Monday, August 19, 2013

The Brainiac

I took some inspiration from the Lamentations of Flame Princess Specialist and Rolang's Illusionist and decided to try a very Specialist-y, self-policing, self-defeating mentalist. Think of it as a form of magic limited to extending a user's direct physical influence, instead of a whole new power source or anything.
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HD: d4
Saves: as Thief
Attacks: as Thief
Advances: as Dwarf
Requirements: Constitution 9, Intelligence 9
  • Brainiacs may wear leather armor and use any weapon a Magic-User can use.
  • Brainiacs can enter a trance once per day for six hours, gaining all the benefits of restful sleep and curing themselves of any negative Shock effects (though not lowering their Shock Value).
  • Brainiacs may have up to Shock Value 30 before they become NPCs.
  • Brainiacs roll Barrel Points at 1st level as a Thief.
Brainiacs have seven gifts. You roll 1d6 to use them, except for Biofeedback.
  • Intuition- Guessing the intent of something or someone.
  • Telepathy- Conveying a thought, image, or idea mentally, at an effective range in feet of the Brainiac's Wisdom.
  • Telekinesis- Manipulating physical objects with mental force. Use Wisdom as range and Intelligence as strength.
  • Pyrokinesis- Lighting things on fire as if you had a torch. Use Wisdom as range.
  • Misdirection- Confusing or misleading a target's perceptions. They get a save for this one, against the Brainiac's Intelligence.
  • Empathy- Reading or imbuing an emotional state. Range is Brainiac's Charisma.
  • Biofeedback- Force of will and total control of mind and body give you a bonus to AC.
Your chance in 6 for each of these to be successful can be improved by spending points on them. When you have 6 in an gift, you must roll a 6 followed by another 6 to fail your test. Biofeedback begins with 1 point in it already so you begin play with a 1 point bonus to AC, and improve your AC further for each point you spend. You begin play with 4 points to assign anywhere, and gain 1 point each time you level.

At level 7, a Brainiac may receive information with Telepathy, as well as transmit.
A Brainiac may attempt to use her gifts as many times per day as she likes, with two major caveats:

1) As with Gnomes, the DM rolls their die, and may allow them to believe an erroneous result.
2) A normal botch (6) results in psychic backlash, reducing Constitution by 1 point. A major botch (6, then 6 again) reduces Constitution by 2 points. Brainiacs lose all Biofeedback bonus until their Constitution is restored, at a rate of 1 point per day. It is possible to die from psychic backlash if the reduction in Constitution reduces your Hit Points to 0 or fewer, and it is possible to die if your Constitution is reduced to 0 or less.

Random Wizard's Questions for Doublecrossroads

Hence.

(1). Race (Elf, Dwarf, Halfling) as a class? Yes or no? Everybody is human, except the Aurum who are human-plus and the Machines which are unliving. Those, yes, are race-as-class.

(2). Do demi-humans have souls? Agarthaurum have weaponized souls, for the guard Hell. Machines do not.

(3). Ascending or descending armor class? Ascending, though if you've statted up for Descending no biggie I've got the conversion chart right here.

(4). Demi-human level limits? Every class has a level limit. Soldiers may advance to 20. Others usually cap out at lower levels.

(5). Should thief be a class?
I have no problem with it per se in most RPGs or when I run B/X. However, in XXR everyone's a bit of a fighter, everyone's a bit of a thief, everybody's scrambling to survive. My closest 'thief' is based more off the LOTFP Specialist.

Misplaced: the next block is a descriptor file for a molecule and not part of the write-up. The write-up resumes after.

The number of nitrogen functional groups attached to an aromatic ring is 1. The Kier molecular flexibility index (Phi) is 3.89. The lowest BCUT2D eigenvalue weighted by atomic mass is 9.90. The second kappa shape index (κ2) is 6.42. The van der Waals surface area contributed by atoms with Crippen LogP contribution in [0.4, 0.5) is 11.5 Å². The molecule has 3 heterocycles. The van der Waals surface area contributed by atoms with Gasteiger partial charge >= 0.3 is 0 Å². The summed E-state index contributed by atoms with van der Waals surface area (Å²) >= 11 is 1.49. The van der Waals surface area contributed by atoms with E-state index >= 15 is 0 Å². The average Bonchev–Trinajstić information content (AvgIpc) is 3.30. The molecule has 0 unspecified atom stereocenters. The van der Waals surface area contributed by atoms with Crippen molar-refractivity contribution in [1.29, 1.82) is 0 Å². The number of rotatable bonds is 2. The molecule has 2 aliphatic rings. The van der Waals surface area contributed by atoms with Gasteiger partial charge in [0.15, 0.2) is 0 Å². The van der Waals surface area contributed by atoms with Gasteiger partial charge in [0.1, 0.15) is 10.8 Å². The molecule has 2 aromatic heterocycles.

(6). Do characters get non-weapon skills? Yes, usually associated with their Career or Classification. Very few of these can advance those Skills normally, otherwise they must luck out rolling on the Level Up chart.

(7). Are magic-users more powerful than fighters (and, if yes, what level do they take the lead)? Ughhhhhhhhh this question is so boring. If anybody ever suggests that they're having less fun because someone else is awesome, my suggestion would be to be more awesome. If you want more toys we'll talk after the game but enjoy something that isn't all about you and your Drow.

(8). Do you use alignment languages?To the extent that everyone speaks Lawful. Otherwise I don't really use alignment.

(9). XP for gold, or XP for objectives (thieves disarming traps, etc...)?
Both. XP for more than that. XP for everything. Though I'm on a silver standard, and I'm not handing out piles of the stuff: I'll spread a little coin around and give you the XP as if you found the whole lode, but you're back to working your shit job for your daily wage come Monday.

(10). Which is the best edition; ODD, Holmes, Moldvay, Mentzer, Rules Cyclopedia, 1E ADD, 2E ADD, 3E DD, 4E DD, Next ?
I'm using stuff stolen from or inspired by.....what six of those?


Bonus Question: Unified XP level tables or individual XP level tables for each class?
Class.

Magic-Users, What They Mean And Don't Mean, And Easy Spellcasting Variant Options


So they're not called wizards because that evokes specific images. Gandalf, Merlin, Harry Potter. They're not called witches because that evokes something pretty specific too. Margaret Hamilton. Snow White bitch. Ron Weasley. They're not sorcerers or mages or spellcasters or enchanters or illusionists or bards or mystics. They're Magic-Users.

There aren't always knights and paladins and rangers and mercenaries in old school D&D but there are always Fighters. Thief is a pretty specific appellation but they also cover pirates, assassins, ninja, and so on. We have Clerics instead off priests, prophets, friars, Benedictine monks, or Jedi. Each of these very broad classifications can cover any of these kinds of characters or ones I haven't listed. Not just archers but like pikemen, not just pickpockets but like spies. So on. They're just grouped according to what they use to get the job of exploring a Dungeon or fighting a Dragon accomplished, but also imply their use to a specific end. Fighters use weapons and armor to help them fight. Clerics use their faith to help them survive and care for others. Thieves use skill and guile and surprise to steal things. Magic-Users use magic.